The Tisch: Wonder of Miracles

Posted by Levi Cooper on November 8, 2012
Topics: Leadership, Hasidut, Hasidic Lore Series, Early Hasidic Era

The father of the Ruzhin dynasties – Rabbi Yisrael Friedman of Ruzhin (1796-1850) – reportedly called miracles “child’s play.”

In the Ruzhin Hassidic tradition, tales of the wondrous capabilities of and miracles performed by hassidic masters are not considered a central tenet or theme. The father of the Ruzhin dynasties – Rabbi Yisrael Friedman of Ruzhin (1796-1850) – reportedly called miracles “child’s play,” explaining that the ability to perform miracles could be seen as a distraction in the pursuit of lofty spiritual levels.

One of the holy Ruzhiner’s descendants, Rabbi Yaakov Friedman of Husiatyn (1878-1957), explained that while telling tales of wondrous deeds can sometimes be an attempt to laud the hero of the tale, it may actually lessen the stature of the one who wrought the miracle. In his book, Oholei Yaakov, Rabbi Yaakov of Husiatyn declared that the hassidim of the nascent movement did not come to Mezritch for the sake of miracles.

Mezritch was the seat of Rabbi Dov Ber (d. 1772), Rabbi Yaakov’s ancestor and the most important leader in collective hassidic memory after the Ba’al Shem Tov. Rabbi Yaakov also recorded a Chabad tradition attributed to Rabbi Shneur Zalman of Liady (d. 1812), who was also a disciple of Rabbi Dov Ber. Rabbi Shneur Zalman described the atmosphere in Mezritch, saying that ruah hakodesh, the holy spirit, was scooped up in large jugs and miracles were rolling around under the benches. But there was no time to bend down and to pick them up. The spiritual work in Mezritch was loftier than miracles, and it would have been a downgrade to focus on the miracles there.

Alas, Rabbi Yaakov did not flesh out what is so problematic with telling tales about miracles, nor did he fully explain why it lessens the stature of the hero to tell about miracles he performed. Aside from questions of authenticity and verification, a number of reasons could be offered to explain why focusing on miracles may be more harmful than useful.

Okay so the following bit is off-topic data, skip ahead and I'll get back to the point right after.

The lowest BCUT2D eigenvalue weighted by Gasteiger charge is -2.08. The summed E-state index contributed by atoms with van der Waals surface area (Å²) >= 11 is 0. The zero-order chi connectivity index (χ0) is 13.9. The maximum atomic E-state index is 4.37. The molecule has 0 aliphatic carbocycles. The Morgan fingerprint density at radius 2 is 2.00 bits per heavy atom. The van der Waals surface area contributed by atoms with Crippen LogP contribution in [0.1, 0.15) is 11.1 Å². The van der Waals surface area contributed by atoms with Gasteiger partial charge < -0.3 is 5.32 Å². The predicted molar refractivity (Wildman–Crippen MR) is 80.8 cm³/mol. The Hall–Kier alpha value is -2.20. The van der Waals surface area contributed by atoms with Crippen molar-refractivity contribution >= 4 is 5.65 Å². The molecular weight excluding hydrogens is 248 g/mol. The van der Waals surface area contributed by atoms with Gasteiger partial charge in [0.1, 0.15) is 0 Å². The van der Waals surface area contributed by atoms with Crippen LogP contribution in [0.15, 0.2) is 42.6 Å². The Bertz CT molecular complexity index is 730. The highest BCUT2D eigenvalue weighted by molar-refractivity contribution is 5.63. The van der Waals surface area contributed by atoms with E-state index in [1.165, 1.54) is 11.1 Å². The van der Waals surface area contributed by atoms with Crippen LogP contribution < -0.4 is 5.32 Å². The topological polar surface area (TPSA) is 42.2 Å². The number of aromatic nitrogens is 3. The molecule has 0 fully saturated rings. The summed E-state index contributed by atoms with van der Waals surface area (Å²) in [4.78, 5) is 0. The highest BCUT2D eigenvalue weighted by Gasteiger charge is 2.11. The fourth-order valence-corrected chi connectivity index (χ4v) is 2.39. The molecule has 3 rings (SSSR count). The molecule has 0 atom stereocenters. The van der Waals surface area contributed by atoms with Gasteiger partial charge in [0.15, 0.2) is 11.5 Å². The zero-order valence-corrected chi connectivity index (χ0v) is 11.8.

First, tales of wondrous deeds distance the hero as a possible role model who could be imitated. If the hero’s gains his stature from an ability to perform miracles, there is little chance that regular people, who are not blessed with this capacity, will not see the miracle-working hero as a person to be imitated. Essentially, the miracle worker is no longer a useable paragon.

Secondly, miracle-workers can be seen as replacement of God. Instead of petitioning the Almighty or striving for a connection with the Divine, some might seek a relationship with a human instead.

Third, talk of miracles takes the conversation from this world to a realm beyond our reality. We may need to talk about the challenges of the physical world in which we live, but instead we escape to the world of miracles. Focusing on miracles may be a form of avoiding the vicissitudes of our earthly existence. We avert the unpleasantness of demanding of ourselves to be better people, preferring to dream of the metaphysical.

In addition, if we base our faith on miracle-working escapades, should those tales be called into question, the foundations of our faith may be shaken. What happens when a child realizes that Elijah the Prophet does not drink from the cup at the Passover Seder, but that one of the adults is actually shaking the table? Faith based on miracles wrought by an individual may be flimsy and tenuous.

And finally, tales of miracles are stories about moments, not about arduous journeys. Jewish life is about the journey, about building steadily on previous achievements. Leadership is also about the long journey, not about transient wonders that quickly fade. The ideal leader is therefore not the miracle performer but the person who can inspire better conduct despite lacking the ability to bring about miracles at will.

To be sure, Rabbi Yaakov of Husiatyn was not denying the possibility of miracles. Rather, he felt that the connection between hassidic master and disciple should not be based on wondrous deeds. In the Oholei Yaakov‘s eyes, the focus of hassidism – on personal development, on striving for spiritual achievement – should not be centered on miracles.

About Levi Cooper

Levi teaches Bible, Hasidut, Maimonides and Midrash at Pardes. Originally from Australia, Levi holds an LL.B., LL.M. and Ph.D. from the Law Faculty of Bar-Ilan University, and is a member of the Israel Bar Association. He is currently an adjunct professor in the Law Faculty of Bar-Ilan University and post-doctoral fellow in the Law Faculty of Tel Aviv University. Click here to read more. You can find books written by Levi by clicking here

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